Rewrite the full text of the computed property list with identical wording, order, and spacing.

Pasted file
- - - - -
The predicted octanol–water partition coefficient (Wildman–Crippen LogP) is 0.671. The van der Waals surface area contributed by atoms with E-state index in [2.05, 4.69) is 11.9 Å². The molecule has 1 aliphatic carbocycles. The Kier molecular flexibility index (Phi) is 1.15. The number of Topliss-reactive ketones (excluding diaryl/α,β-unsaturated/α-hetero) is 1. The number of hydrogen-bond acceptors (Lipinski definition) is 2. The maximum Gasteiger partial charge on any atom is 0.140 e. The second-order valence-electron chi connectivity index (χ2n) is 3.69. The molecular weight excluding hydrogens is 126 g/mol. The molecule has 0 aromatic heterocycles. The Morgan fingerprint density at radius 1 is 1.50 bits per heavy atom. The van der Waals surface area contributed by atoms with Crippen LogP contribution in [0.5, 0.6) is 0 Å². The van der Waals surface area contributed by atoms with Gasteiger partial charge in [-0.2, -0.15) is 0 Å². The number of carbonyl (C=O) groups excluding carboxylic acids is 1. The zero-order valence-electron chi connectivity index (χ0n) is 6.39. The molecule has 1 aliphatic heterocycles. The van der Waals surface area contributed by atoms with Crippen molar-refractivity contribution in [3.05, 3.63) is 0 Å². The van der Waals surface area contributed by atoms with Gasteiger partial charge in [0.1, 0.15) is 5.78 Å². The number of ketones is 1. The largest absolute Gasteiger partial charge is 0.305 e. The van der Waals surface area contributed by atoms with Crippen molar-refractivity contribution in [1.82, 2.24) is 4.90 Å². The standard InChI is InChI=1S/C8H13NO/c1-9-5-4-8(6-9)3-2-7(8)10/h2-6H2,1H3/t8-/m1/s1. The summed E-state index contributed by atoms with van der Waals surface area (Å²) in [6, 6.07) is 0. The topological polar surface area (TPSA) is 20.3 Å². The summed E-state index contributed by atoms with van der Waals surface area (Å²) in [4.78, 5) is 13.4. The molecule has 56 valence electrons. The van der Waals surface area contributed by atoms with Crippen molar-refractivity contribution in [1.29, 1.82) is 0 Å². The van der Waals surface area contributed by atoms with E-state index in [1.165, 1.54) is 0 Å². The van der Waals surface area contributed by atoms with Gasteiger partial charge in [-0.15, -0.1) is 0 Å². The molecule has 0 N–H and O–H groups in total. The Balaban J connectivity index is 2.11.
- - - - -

The predicted octanol–water partition coefficient (Wildman–Crippen LogP) is 0.671. The van der Waals surface area contributed by atoms with E-state index in [2.05, 4.69) is 11.9 Å². The molecule has 1 aliphatic carbocycles. The Kier molecular flexibility index (Phi) is 1.15. The number of Topliss-reactive ketones (excluding diaryl/α,β-unsaturated/α-hetero) is 1. The number of hydrogen-bond acceptors (Lipinski definition) is 2. The maximum Gasteiger partial charge on any atom is 0.140 e. The second-order valence-electron chi connectivity index (χ2n) is 3.69. The molecular weight excluding hydrogens is 126 g/mol. The molecule has 0 aromatic heterocycles. The Morgan fingerprint density at radius 1 is 1.50 bits per heavy atom. The van der Waals surface area contributed by atoms with Crippen LogP contribution in [0.5, 0.6) is 0 Å². The van der Waals surface area contributed by atoms with Gasteiger partial charge in [-0.2, -0.15) is 0 Å². The number of carbonyl (C=O) groups excluding carboxylic acids is 1. The zero-order valence-electron chi connectivity index (χ0n) is 6.39. The molecule has 1 aliphatic heterocycles. The van der Waals surface area contributed by atoms with Crippen molar-refractivity contribution in [3.05, 3.63) is 0 Å². The van der Waals surface area contributed by atoms with Gasteiger partial charge in [0.1, 0.15) is 5.78 Å². The number of ketones is 1. The largest absolute Gasteiger partial charge is 0.305 e. The van der Waals surface area contributed by atoms with Crippen molar-refractivity contribution in [1.82, 2.24) is 4.90 Å². The standard InChI is InChI=1S/C8H13NO/c1-9-5-4-8(6-9)3-2-7(8)10/h2-6H2,1H3/t8-/m1/s1. The summed E-state index contributed by atoms with van der Waals surface area (Å²) in [6, 6.07) is 0. The topological polar surface area (TPSA) is 20.3 Å². The summed E-state index contributed by atoms with van der Waals surface area (Å²) in [4.78, 5) is 13.4. The molecule has 56 valence electrons. The van der Waals surface area contributed by atoms with Crippen molar-refractivity contribution in [1.29, 1.82) is 0 Å². The van der Waals surface area contributed by atoms with E-state index in [1.165, 1.54) is 0 Å². The van der Waals surface area contributed by atoms with Gasteiger partial charge in [-0.15, -0.1) is 0 Å². The molecule has 0 N–H and O–H groups in total. The Balaban J connectivity index is 2.11.